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Paramedic’s Corner: There’s no such thing as a good car crash
Paramedic’s Corner: There’s no such thing as a good car crash

Gary Carmack
Car wrecks are a scary thing. Those of us EMTs and paramedics who have been around awhile can always tell the rookies, the ones who can’t wait to work a “good” car wreck. When I am somewhere and hear that, I always know that I am hearing a rookie, a person who hasn’t seen much death and dismemberment, or a quite foolish person. When I tell them my favorite car wreck is a dry run, I’m sure they think I’m just lazy. They’ll learn after a few years.

Car wrecks or crashes, appropriately termed motor vehicle crashes (MVC), remain the number one killer of young people in our nation. This never changes from year to year. Try as we may to change things and prevent these horrible wrecks, the deaths, brain and spinal cord injuries just keep coming.

So how can we prevent these crashes, and how can you protect yourself and your loved ones?

I write frequently about slowing down, wearing safety restraints, being attentive, and not driving under the influence of mind-altering substances or riding with anyone who is under the influence of any mind-altering substance, be it alcohol, legal prescriptions, or illegal drugs. But we know a lot of people simply just don’t pay any attention, so what can we do to protect ourselves and our loved ones? I often think about a chapter in the Bible in Ephesians 6:11-17: “Put on the whole armour of God, that you may be able to stand against the wiles of the devil ... having on the breastplate of righteousness ... the shield of faith ... the helmet of salvation ... and the sword of the Spirit, which is the word of God.” I like to call it “putting on your armour to survive our highways.” Using the metaphor, surviving on our highways means putting on safety restraints, driving slower, and being attentive, which becomes our armour, our helmet, and so on. For our kids, if we can at least persuade them to wear restraints, slow down, and never, ever drive under the influence or ride with someone under the influence of mind-altering substances, this alone could save their lives.

People sometimes will ask, “What is the worst car wreck you ever seen?” Well, they are all bad. I’ve been working car wrecks since I was 20 years old and the only good ones are the ones that don’t happen, so we get canceled enroute because it wasn’t actually a wreck or we are told by someone that no one is hurt. That’s as long as the information is correct. Once in a while, we get canceled when someone is actually hurt or sick. Those out in “Scannerville,” when you hear us being so diligent and adamant regarding this, please remember it is our moral and lawful duty to ensure the patient actually canceled the ambulance. The cancellation must be legitimate. We have been canceled by well-meaning people on the scene and later called back to a serious injury or illness, sometimes one that is life-threatening. People who are not educated in appropriate patient assessment can easily make an error resulting in disastrous outcomes for patients.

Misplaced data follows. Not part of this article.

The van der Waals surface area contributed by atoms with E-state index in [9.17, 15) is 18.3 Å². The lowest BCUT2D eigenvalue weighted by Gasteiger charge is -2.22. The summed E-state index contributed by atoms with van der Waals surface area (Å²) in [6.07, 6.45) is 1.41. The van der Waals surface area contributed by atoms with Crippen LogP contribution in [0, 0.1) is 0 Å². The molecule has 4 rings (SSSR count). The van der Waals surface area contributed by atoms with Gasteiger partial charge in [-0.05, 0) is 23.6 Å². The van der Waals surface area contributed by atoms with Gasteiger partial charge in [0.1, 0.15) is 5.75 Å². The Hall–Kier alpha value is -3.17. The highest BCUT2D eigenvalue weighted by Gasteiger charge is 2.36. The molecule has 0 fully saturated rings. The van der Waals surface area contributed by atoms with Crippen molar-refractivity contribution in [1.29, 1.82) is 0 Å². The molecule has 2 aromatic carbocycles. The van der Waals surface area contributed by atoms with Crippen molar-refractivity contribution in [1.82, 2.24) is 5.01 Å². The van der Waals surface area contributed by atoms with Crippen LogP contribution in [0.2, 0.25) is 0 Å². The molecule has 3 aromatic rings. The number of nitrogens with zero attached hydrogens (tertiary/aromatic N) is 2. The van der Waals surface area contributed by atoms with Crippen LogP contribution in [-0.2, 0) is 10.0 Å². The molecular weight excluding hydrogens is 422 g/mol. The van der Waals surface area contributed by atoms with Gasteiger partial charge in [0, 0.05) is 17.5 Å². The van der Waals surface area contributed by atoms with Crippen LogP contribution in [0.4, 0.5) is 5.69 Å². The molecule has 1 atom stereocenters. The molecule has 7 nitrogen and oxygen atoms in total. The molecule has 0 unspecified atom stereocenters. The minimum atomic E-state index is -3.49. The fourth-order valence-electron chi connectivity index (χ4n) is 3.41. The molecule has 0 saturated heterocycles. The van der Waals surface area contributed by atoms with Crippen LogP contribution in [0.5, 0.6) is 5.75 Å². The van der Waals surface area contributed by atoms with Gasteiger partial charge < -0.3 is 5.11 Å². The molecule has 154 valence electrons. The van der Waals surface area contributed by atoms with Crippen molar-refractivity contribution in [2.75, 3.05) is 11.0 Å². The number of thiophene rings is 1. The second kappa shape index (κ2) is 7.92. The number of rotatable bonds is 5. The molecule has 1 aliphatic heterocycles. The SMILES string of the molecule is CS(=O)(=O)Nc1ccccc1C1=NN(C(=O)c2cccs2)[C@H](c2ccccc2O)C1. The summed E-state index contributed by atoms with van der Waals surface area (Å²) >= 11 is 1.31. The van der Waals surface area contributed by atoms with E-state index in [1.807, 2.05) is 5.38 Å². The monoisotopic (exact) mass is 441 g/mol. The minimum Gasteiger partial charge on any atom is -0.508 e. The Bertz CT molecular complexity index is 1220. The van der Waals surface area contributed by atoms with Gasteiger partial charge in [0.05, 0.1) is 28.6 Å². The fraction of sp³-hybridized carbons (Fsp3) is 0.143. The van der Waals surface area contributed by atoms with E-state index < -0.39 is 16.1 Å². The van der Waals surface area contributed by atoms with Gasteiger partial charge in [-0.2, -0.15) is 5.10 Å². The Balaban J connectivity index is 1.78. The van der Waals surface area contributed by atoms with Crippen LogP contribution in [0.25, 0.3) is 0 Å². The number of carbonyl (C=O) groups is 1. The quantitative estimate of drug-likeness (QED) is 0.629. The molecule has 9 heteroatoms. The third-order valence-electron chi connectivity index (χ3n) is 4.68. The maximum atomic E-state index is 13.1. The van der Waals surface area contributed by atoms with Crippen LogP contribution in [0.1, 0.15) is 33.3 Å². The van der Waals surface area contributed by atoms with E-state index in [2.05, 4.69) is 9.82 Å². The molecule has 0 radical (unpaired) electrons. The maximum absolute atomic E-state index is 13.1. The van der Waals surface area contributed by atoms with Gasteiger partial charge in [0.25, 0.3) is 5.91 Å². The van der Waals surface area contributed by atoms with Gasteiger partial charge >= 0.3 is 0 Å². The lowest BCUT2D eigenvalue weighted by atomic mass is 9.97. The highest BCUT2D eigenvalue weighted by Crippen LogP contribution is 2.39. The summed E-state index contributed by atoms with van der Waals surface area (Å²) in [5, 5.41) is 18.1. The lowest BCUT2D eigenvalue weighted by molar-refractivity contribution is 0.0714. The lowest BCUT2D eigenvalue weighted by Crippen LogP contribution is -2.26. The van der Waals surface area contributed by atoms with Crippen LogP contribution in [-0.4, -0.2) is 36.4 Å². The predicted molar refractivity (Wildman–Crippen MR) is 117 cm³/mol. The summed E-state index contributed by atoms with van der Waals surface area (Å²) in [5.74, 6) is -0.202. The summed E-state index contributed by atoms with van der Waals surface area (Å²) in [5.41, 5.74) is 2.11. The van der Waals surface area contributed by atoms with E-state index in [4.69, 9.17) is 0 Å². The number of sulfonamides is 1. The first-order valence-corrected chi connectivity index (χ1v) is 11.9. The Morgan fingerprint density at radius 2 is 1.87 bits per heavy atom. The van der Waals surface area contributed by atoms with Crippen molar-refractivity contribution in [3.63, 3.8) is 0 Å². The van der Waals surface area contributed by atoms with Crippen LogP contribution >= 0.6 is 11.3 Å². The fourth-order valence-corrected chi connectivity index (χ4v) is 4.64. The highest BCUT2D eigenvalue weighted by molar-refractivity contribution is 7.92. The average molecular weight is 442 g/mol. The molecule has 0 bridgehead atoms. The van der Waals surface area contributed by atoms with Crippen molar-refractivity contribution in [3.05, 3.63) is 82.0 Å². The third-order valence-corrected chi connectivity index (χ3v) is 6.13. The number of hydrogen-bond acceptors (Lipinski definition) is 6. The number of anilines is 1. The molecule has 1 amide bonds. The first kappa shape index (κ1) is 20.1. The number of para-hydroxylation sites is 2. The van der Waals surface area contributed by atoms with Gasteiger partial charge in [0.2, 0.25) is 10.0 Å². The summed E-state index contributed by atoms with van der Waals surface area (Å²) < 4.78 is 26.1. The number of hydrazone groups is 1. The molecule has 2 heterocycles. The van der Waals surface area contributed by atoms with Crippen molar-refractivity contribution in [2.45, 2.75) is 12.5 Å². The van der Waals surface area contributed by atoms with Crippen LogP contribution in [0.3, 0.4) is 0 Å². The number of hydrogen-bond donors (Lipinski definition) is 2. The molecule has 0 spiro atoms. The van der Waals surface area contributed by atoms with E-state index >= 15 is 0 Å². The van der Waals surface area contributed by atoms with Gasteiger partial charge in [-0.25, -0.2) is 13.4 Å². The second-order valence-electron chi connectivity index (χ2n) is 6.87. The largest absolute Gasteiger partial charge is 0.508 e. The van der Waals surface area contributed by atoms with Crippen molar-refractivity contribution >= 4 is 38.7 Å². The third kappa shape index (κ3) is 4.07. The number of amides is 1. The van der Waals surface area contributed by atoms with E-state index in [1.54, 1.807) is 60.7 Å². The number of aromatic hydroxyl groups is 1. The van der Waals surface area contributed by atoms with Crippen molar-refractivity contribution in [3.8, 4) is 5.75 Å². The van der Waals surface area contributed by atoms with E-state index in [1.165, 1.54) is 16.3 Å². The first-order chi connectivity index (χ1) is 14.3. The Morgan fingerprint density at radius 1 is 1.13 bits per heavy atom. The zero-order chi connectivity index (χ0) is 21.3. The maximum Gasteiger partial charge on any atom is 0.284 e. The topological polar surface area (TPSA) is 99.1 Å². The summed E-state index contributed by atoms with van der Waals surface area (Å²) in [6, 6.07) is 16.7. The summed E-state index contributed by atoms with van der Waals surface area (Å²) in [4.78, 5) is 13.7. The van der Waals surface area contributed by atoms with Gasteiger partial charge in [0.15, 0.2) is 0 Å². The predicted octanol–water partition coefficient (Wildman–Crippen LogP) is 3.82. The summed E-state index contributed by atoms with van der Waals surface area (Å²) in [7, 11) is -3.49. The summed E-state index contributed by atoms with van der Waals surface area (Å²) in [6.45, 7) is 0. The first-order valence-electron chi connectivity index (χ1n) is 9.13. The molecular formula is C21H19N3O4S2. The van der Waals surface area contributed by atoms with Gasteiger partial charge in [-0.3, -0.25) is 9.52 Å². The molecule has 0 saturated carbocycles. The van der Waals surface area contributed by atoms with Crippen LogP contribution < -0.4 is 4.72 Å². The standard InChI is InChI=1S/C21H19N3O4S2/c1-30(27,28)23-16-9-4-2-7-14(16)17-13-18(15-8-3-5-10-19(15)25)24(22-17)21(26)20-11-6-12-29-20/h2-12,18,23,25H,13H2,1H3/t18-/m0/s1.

Once we were canceled enroute to a call, and unknown to us, the person was in a life-threatening hypoglycemia (low blood sugar) condition. The person’s glucose level was in the low 30s. Thank goodness for an alert firefighter who was at the scene! The firefighter asked the person a few of the right questions and discovered he was a diabetic. Others at the scene thought he was merely drunk. The firefighter immediately recalled us. This saved the man’s life. Diabetes, many times, emulates intoxication.

One hopes presenting public education will prevent some of these tragedies. I just don’t know how well we are doing, though, when I see how so many nice, civilized, decent people become such monsters when they get behind the wheel. All you have to do is drive Highway 7, Highway 28, Highway T, or Highway Y and observe the danger. Drive any of those and drive normally and try to follow the speed limit. People will pass you on blind hills and curves, tailgate you, cross over the median coming head-on.

Even in town, just this last week at the top of the Waynesville hill, where two lanes merge into one, a young man going to lunch literally forced me over to the side of the road. He was flying, doing about 60 to 65 mph. I guess he was hungry. I would tell the readers the good words I said to him as he flew by, but my editor would have to cut it; besides, my good mother reads this column and our dear, dear friend up at Lexington who is just recovering from cancer faithfully reads my column weekly.

Please be careful everyone, and put on your armour, because spring is coming and this always initiates what we call “Trauma Season.” So wear your safety restraints, slow down, and watch out for those hungry drivers at lunch time.

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